If theres one thing made clear by the current Bohemian Rhapsody promo tour, its that this cast are the best of friends – and like any group of best friends, they have a WhatsApp group that they really dont want anyone else to ever see.
We have a WhatsApp group – and photo sharing groups that I hope no one ever sees, were friends for life, laughs Gwilym Lee with an intonation in his voice that suggests that himself, Rami Malek, Joe Mazzello and Ben Hardy may have to genuinely have each others backs for life.
The four star as British rock band Queen in the Bryan Singer-directed Bohemian Rhapsody, which tells the story of Freddie Mercury and the bands rise to fame and the tensions that befell the band before their triumphant Live Aid performance in 1985.
In order to bond like Freddie, Brian May, Roger Taylor and John Deacon, the four actors met a month before filming to begin rehearsing in minute detail for the Live Aid sequence, which was the first scene they were to film when production began.
As much as possible we would try to play together, where we could, because although when it came to performances on set we would play to backing tracks it was really important to know how it feels to play with each other and feel that connection and to listen for each other and be in time and to have that eye contact and know that playing in a band informed how you move around and interact and where you stand, says Gwilym.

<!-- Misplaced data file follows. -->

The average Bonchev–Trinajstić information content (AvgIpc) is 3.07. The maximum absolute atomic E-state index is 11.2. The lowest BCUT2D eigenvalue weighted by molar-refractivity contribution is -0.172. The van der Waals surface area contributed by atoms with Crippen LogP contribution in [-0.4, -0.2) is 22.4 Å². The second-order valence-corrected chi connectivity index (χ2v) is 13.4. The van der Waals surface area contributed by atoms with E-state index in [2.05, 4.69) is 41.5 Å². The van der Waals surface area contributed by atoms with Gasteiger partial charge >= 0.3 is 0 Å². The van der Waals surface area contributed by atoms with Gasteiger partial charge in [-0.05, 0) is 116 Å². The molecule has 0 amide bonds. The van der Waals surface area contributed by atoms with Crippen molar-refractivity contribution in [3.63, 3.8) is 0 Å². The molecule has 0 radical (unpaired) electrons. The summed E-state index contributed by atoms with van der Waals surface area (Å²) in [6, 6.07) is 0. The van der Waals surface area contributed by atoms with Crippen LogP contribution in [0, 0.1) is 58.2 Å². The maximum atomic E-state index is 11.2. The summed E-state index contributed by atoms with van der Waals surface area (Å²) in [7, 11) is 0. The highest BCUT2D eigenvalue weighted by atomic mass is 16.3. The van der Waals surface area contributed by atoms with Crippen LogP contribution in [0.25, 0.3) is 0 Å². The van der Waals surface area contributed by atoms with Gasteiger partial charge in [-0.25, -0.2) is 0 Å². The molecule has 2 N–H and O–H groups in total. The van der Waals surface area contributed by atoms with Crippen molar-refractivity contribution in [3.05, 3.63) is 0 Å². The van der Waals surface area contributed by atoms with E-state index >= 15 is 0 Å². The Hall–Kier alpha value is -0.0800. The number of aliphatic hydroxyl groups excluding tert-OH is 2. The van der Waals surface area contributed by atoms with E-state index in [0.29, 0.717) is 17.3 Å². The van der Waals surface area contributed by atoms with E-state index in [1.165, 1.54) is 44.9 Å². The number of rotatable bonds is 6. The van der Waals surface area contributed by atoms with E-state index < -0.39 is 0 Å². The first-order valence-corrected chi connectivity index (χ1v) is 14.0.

Also, we knew that one of the most important things in telling this was to capture the rapport between the band members – any band is tight but Queen were a family, a real unit, and like any family they have fallings out and tough times but they kept coming back together.
It was real inextricable bond between them that we needed to capture so we hung out a lot, we went out together in evenings, and Joe and Rami are both from the States so me and Ben would show them our favourite places and host them and just have fun together as much as possible.
To this day we are inseparable, were all best mates and it doesnt go a day when we dont all speak to each other.
The very first shot filmed was of the four lads opening the curtains backstage at Wembley and running out on stage, which Gwilym calls a real adrenaline rush.
The fear you see in our eyes as characters was very much real that day but it seemed a very appropriate way to start, he suggests, it was a real journey to get to that point so to start with the historic occasion of Live Aid was a joyous celebration.
The film has been in the works for 10 years, with Brian May previously revealing a mix of production issues and creative differences across the board; Rami signed on to play Freddie after Sacha Baron Cohen and Ben Whishaw walked away from the project.
Sacha had made it clear that he did not believe the script delved deep enough into Freddies AIDS diagnosis and suggested that Brian May and Roger Taylor wanted the biopic to be about them as a band, than the more tragic life of Freddie, who died in 1991.
Later, with two weeks of filming left, director Bryan was fired from the movie after Rami approached studio bosses with concerns.
Gwilym pauses when asked about the mood on set.
It was an unfortunate situation, he eventually says.
But we were all professionals and we all just get on with it. We knew at that point when the filming was paused who are characters were and we knew where we were at the story, so we took it in our stride.
It was a tumultuous set there is no doubt about it, and it came to a place where there was a lapse in time when our director was not present and we needed to find a new director, and I think that says it all, Rami previously admitted to Metro.co.uk when asked about his breaking point, we were here to honour and celebrate this human being, and no one is getting in the way of that.
Bohemian Rhapsody will hit UK cinemas on 24 October.